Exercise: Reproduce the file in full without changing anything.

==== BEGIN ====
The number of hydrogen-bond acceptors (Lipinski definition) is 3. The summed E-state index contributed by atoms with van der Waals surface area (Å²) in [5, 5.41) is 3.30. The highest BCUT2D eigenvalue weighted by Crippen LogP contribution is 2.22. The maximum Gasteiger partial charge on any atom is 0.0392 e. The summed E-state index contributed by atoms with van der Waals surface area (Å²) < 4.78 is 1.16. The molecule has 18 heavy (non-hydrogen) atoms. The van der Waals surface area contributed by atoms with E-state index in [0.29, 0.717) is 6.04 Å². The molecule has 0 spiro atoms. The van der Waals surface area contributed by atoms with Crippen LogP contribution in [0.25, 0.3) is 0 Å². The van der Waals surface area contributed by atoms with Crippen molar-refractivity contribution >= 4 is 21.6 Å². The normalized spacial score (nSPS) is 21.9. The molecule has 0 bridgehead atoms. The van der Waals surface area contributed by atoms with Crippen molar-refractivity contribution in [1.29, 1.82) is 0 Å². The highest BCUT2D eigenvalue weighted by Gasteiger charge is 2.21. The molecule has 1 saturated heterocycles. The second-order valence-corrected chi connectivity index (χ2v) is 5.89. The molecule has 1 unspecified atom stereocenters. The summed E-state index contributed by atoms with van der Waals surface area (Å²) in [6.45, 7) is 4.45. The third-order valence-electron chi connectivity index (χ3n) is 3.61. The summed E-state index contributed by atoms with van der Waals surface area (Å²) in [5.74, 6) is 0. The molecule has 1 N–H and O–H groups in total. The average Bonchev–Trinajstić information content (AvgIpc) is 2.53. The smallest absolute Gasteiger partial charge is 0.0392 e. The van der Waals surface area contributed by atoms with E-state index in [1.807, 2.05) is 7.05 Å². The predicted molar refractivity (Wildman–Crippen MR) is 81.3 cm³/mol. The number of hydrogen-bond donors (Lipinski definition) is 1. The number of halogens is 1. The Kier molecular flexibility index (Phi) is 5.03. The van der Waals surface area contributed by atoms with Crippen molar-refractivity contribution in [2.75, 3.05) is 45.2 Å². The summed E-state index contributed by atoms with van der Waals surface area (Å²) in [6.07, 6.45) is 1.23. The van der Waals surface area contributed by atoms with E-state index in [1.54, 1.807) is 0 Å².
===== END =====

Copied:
The number of hydrogen-bond acceptors (Lipinski definition) is 3. The summed E-state index contributed by atoms with van der Waals surface area (Å²) in [5, 5.41) is 3.30. The highest BCUT2D eigenvalue weighted by Crippen LogP contribution is 2.22. The maximum Gasteiger partial charge on any atom is 0.0392 e. The summed E-state index contributed by atoms with van der Waals surface area (Å²) < 4.78 is 1.16. The molecule has 18 heavy (non-hydrogen) atoms. The van der Waals surface area contributed by atoms with E-state index in [0.29, 0.717) is 6.04 Å². The molecule has 0 spiro atoms. The van der Waals surface area contributed by atoms with Crippen LogP contribution in [0.25, 0.3) is 0 Å². The van der Waals surface area contributed by atoms with Crippen molar-refractivity contribution >= 4 is 21.6 Å². The normalized spacial score (nSPS) is 21.9. The molecule has 0 bridgehead atoms. The van der Waals surface area contributed by atoms with Crippen molar-refractivity contribution in [1.29, 1.82) is 0 Å². The highest BCUT2D eigenvalue weighted by Gasteiger charge is 2.21. The molecule has 1 saturated heterocycles. The second-order valence-corrected chi connectivity index (χ2v) is 5.89. The molecule has 1 unspecified atom stereocenters. The summed E-state index contributed by atoms with van der Waals surface area (Å²) in [6.45, 7) is 4.45. The third-order valence-electron chi connectivity index (χ3n) is 3.61. The summed E-state index contributed by atoms with van der Waals surface area (Å²) in [5.74, 6) is 0. The molecule has 1 N–H and O–H groups in total. The average Bonchev–Trinajstić information content (AvgIpc) is 2.53. The smallest absolute Gasteiger partial charge is 0.0392 e. The van der Waals surface area contributed by atoms with E-state index in [1.807, 2.05) is 7.05 Å². The predicted molar refractivity (Wildman–Crippen MR) is 81.3 cm³/mol. The number of hydrogen-bond donors (Lipinski definition) is 1. The number of halogens is 1. The Kier molecular flexibility index (Phi) is 5.03. The van der Waals surface area contributed by atoms with Crippen molar-refractivity contribution in [2.75, 3.05) is 45.2 Å². The summed E-state index contributed by atoms with van der Waals surface area (Å²) in [6.07, 6.45) is 1.23. The van der Waals surface area contributed by atoms with E-state index in [1.54, 1.807) is 0 Å².